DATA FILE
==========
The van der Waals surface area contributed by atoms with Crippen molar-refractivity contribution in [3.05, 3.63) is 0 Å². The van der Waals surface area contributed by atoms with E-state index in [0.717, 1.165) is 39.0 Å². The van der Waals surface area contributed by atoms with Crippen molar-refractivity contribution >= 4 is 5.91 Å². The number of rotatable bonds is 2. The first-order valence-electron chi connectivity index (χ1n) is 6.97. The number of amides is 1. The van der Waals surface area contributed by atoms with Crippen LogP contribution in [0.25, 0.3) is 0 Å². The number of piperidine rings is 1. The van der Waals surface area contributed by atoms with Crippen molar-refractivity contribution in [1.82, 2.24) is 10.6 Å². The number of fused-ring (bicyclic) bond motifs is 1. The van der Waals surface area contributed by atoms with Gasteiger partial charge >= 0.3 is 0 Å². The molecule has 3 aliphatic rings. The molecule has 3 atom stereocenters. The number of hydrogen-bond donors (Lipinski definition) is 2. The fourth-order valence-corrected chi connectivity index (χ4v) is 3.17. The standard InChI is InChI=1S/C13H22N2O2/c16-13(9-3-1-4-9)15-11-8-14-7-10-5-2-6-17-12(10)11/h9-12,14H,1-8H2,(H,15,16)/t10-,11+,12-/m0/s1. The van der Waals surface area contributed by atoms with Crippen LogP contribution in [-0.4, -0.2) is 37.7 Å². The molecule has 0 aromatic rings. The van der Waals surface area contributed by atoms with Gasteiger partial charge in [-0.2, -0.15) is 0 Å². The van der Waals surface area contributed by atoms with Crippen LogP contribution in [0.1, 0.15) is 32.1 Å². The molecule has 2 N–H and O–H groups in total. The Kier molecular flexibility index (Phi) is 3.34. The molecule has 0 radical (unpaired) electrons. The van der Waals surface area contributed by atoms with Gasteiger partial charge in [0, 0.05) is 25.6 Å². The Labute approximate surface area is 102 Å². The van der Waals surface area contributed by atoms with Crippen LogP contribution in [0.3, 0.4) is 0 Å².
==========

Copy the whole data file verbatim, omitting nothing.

The van der Waals surface area contributed by atoms with Crippen molar-refractivity contribution in [3.05, 3.63) is 0 Å². The van der Waals surface area contributed by atoms with E-state index in [0.717, 1.165) is 39.0 Å². The van der Waals surface area contributed by atoms with Crippen molar-refractivity contribution >= 4 is 5.91 Å². The number of rotatable bonds is 2. The first-order valence-electron chi connectivity index (χ1n) is 6.97. The number of amides is 1. The van der Waals surface area contributed by atoms with Crippen LogP contribution in [0.25, 0.3) is 0 Å². The number of piperidine rings is 1. The van der Waals surface area contributed by atoms with Crippen molar-refractivity contribution in [1.82, 2.24) is 10.6 Å². The number of fused-ring (bicyclic) bond motifs is 1. The van der Waals surface area contributed by atoms with Gasteiger partial charge >= 0.3 is 0 Å². The molecule has 3 aliphatic rings. The molecule has 3 atom stereocenters. The number of hydrogen-bond donors (Lipinski definition) is 2. The fourth-order valence-corrected chi connectivity index (χ4v) is 3.17. The standard InChI is InChI=1S/C13H22N2O2/c16-13(9-3-1-4-9)15-11-8-14-7-10-5-2-6-17-12(10)11/h9-12,14H,1-8H2,(H,15,16)/t10-,11+,12-/m0/s1. The van der Waals surface area contributed by atoms with Crippen LogP contribution in [-0.4, -0.2) is 37.7 Å². The molecule has 0 aromatic rings. The van der Waals surface area contributed by atoms with Gasteiger partial charge in [-0.2, -0.15) is 0 Å². The van der Waals surface area contributed by atoms with Crippen LogP contribution in [0.1, 0.15) is 32.1 Å². The molecule has 2 N–H and O–H groups in total. The Kier molecular flexibility index (Phi) is 3.34. The molecule has 0 radical (unpaired) electrons. The van der Waals surface area contributed by atoms with Gasteiger partial charge in [0, 0.05) is 25.6 Å². The Labute approximate surface area is 102 Å². The van der Waals surface area contributed by atoms with Crippen LogP contribution in [0.3, 0.4) is 0 Å².